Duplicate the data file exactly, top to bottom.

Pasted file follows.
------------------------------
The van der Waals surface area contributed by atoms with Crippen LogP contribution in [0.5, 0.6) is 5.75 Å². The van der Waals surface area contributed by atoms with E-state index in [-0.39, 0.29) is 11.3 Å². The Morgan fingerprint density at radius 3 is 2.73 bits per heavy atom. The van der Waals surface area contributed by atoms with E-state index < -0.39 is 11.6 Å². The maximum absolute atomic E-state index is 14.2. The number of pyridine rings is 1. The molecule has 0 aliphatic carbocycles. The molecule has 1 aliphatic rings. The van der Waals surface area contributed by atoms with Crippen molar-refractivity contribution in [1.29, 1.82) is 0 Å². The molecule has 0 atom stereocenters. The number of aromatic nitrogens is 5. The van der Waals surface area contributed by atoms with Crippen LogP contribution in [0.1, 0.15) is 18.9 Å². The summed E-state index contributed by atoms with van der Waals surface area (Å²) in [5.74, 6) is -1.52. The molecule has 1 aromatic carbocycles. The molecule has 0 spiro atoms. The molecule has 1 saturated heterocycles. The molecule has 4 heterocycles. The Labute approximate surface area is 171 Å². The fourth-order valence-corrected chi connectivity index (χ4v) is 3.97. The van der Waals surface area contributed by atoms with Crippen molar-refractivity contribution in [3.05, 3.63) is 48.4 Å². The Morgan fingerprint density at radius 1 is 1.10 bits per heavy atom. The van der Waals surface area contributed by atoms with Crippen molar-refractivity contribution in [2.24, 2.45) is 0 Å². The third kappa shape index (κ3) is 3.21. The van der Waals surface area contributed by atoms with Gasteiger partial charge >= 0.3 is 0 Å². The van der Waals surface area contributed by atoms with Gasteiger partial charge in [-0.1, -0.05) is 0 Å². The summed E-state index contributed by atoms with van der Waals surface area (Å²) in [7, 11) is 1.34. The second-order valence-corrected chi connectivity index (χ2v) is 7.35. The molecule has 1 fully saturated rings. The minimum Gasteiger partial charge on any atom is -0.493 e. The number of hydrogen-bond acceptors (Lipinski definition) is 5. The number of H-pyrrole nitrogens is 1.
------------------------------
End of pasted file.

The van der Waals surface area contributed by atoms with Crippen LogP contribution in [0.5, 0.6) is 5.75 Å². The van der Waals surface area contributed by atoms with E-state index in [-0.39, 0.29) is 11.3 Å². The Morgan fingerprint density at radius 3 is 2.73 bits per heavy atom. The van der Waals surface area contributed by atoms with E-state index < -0.39 is 11.6 Å². The maximum absolute atomic E-state index is 14.2. The number of pyridine rings is 1. The molecule has 0 aliphatic carbocycles. The molecule has 1 aliphatic rings. The van der Waals surface area contributed by atoms with Crippen molar-refractivity contribution in [1.29, 1.82) is 0 Å². The molecule has 0 atom stereocenters. The number of aromatic nitrogens is 5. The van der Waals surface area contributed by atoms with Crippen LogP contribution in [0.1, 0.15) is 18.9 Å². The summed E-state index contributed by atoms with van der Waals surface area (Å²) in [5.74, 6) is -1.52. The molecule has 1 aromatic carbocycles. The molecule has 0 spiro atoms. The molecule has 1 saturated heterocycles. The molecule has 4 heterocycles. The Labute approximate surface area is 171 Å². The fourth-order valence-corrected chi connectivity index (χ4v) is 3.97. The van der Waals surface area contributed by atoms with Crippen molar-refractivity contribution in [3.05, 3.63) is 48.4 Å². The Morgan fingerprint density at radius 1 is 1.10 bits per heavy atom. The van der Waals surface area contributed by atoms with Crippen molar-refractivity contribution in [2.24, 2.45) is 0 Å². The third kappa shape index (κ3) is 3.21. The van der Waals surface area contributed by atoms with Gasteiger partial charge >= 0.3 is 0 Å². The van der Waals surface area contributed by atoms with Gasteiger partial charge in [-0.1, -0.05) is 0 Å². The summed E-state index contributed by atoms with van der Waals surface area (Å²) in [7, 11) is 1.34. The second-order valence-corrected chi connectivity index (χ2v) is 7.35. The molecule has 1 fully saturated rings. The minimum Gasteiger partial charge on any atom is -0.493 e. The number of hydrogen-bond acceptors (Lipinski definition) is 5. The number of H-pyrrole nitrogens is 1.